In a global marketplace where clients want products in their hands yesterday, some shipping companies have figured out that slowing down can save money and reduce their carbon footprint.

According to a story in the [skipwords]New York[/skipwords] Times, the Danish shipping company Maersk cut its ships' cruising speed in half and saw its fuel consumption and greenhouse gas emissions drop by up to 30 percent on some routes.

“The previous focus has been on, ‘What will it cost?’ and ‘Get it to me as fast as possible,” said Soren Stig Nielsen, the company’s director of environmental sustainability. “Now there is a third dimension: What’s the C02 footprint?”

In recent decades, as global trade has grown exponentially, planes, ships and trucks have traveled at speeds above fuel-efficiency levels in an attempt to transport goods as fast as possible. And as the shipping industry grew eightfold between 1985 and 2007, transport emissions have soared.

But like Maersk, companies are realizing they can save money — and reduce their environmental impact — by going slower. Today more than 220 ships have caught on to “slow steaming” and are traveling at about 20 knots on open water instead of 25. Maersk’s vessels go even slower, at 12 knots.

Slowing down is a simple way to reduce emissions, because ships traveling at slower speeds have less drag and friction as they move through the water. The same holds true for planes and cars: Simply driving 55 miles per hour instead of going 65 reduces C02 emissions by about 20 percent, the International Energy Agency estimates.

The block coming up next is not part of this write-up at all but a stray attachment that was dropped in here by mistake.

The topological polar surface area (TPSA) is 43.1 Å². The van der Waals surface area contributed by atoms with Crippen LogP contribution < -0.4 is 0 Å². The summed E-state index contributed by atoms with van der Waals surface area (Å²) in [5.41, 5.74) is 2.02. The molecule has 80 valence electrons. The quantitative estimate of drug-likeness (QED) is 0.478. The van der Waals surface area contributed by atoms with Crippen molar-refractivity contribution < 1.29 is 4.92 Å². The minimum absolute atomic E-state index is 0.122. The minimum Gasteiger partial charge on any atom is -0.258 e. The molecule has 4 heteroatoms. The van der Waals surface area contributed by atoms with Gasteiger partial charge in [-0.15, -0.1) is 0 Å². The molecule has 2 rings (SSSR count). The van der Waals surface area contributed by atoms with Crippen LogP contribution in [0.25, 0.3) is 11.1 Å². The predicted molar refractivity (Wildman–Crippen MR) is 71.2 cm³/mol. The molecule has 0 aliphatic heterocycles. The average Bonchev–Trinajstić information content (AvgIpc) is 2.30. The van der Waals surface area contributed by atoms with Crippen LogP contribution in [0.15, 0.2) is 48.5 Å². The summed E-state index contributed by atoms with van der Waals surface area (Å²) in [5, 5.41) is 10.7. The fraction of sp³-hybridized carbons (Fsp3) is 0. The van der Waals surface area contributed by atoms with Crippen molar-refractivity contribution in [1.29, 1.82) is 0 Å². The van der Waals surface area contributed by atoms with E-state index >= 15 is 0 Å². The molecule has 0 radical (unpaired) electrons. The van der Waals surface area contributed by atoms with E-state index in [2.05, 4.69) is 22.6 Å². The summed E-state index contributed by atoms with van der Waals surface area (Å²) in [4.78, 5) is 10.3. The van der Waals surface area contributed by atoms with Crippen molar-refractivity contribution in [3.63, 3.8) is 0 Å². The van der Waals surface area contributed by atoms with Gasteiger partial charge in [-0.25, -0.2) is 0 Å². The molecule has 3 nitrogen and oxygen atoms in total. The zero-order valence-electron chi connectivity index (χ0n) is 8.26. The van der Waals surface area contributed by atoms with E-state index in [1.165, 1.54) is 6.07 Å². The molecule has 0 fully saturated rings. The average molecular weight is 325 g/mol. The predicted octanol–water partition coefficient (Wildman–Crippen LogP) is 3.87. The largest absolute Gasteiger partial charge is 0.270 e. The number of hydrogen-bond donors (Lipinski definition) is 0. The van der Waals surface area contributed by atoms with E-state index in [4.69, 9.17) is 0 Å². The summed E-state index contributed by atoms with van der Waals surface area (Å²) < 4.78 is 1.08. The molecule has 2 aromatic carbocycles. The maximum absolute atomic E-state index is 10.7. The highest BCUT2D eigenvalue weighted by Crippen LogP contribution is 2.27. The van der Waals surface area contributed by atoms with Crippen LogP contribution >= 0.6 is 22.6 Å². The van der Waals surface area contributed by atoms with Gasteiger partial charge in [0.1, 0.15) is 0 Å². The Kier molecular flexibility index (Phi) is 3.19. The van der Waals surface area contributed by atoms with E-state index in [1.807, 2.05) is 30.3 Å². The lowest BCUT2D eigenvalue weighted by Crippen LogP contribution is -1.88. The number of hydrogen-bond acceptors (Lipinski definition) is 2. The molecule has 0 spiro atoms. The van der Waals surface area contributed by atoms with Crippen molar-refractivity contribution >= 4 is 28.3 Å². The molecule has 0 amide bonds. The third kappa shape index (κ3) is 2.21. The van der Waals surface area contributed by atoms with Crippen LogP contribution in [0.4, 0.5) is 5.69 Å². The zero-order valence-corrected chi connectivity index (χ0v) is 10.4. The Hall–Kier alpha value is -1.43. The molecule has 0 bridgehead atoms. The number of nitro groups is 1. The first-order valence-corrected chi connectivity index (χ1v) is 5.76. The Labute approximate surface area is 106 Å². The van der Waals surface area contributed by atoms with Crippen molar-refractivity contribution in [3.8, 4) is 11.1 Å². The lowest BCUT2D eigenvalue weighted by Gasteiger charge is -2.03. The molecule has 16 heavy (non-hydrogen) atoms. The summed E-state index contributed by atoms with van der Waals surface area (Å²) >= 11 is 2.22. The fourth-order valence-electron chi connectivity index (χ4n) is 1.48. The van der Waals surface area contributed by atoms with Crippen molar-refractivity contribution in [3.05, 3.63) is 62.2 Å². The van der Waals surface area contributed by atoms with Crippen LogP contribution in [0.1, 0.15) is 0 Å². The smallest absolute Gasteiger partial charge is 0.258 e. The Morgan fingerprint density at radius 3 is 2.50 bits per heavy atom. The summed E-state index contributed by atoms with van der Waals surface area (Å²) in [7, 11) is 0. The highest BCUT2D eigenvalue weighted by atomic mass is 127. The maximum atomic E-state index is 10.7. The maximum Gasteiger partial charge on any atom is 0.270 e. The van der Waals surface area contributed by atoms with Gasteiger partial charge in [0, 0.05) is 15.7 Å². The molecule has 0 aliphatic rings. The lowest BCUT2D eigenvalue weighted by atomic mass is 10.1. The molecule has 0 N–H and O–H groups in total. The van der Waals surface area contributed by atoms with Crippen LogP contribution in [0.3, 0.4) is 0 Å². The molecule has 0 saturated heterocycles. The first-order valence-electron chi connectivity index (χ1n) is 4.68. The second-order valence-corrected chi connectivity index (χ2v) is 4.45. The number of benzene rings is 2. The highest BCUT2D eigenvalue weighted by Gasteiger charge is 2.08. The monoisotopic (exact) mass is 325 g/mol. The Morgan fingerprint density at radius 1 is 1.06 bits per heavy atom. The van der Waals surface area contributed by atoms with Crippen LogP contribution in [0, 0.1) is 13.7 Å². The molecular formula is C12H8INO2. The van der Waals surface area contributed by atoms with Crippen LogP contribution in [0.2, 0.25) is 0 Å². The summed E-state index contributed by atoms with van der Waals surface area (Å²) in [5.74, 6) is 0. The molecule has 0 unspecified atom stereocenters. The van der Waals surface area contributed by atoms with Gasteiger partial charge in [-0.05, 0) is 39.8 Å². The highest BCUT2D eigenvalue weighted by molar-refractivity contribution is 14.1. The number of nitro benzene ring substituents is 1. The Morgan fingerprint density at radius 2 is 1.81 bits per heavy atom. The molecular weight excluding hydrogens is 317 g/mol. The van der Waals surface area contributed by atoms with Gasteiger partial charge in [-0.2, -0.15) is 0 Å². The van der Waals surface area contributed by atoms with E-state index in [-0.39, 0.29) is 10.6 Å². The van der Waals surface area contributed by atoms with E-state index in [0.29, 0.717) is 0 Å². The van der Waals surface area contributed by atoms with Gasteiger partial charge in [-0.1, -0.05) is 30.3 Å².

“I can drive 55 right now,” said Tim Castleman, founder of Drive55 Conservation Project, a group in California pushing for lower speed limits. “I believe it will make a profound difference.”

Still, not everyone is convinced “slow steaming” will have the necessary impact on emissions levels worldwide. Customers have to factor in extra time for delivery, and companies have to pay extra labor costs to keep ships staffed for longer periods.

But with talk of capping emissions, companies like Maersk think they are ahead of the game. “This is not going away, and those of us who are starting now will be ahead of regulations,” Nielsen said.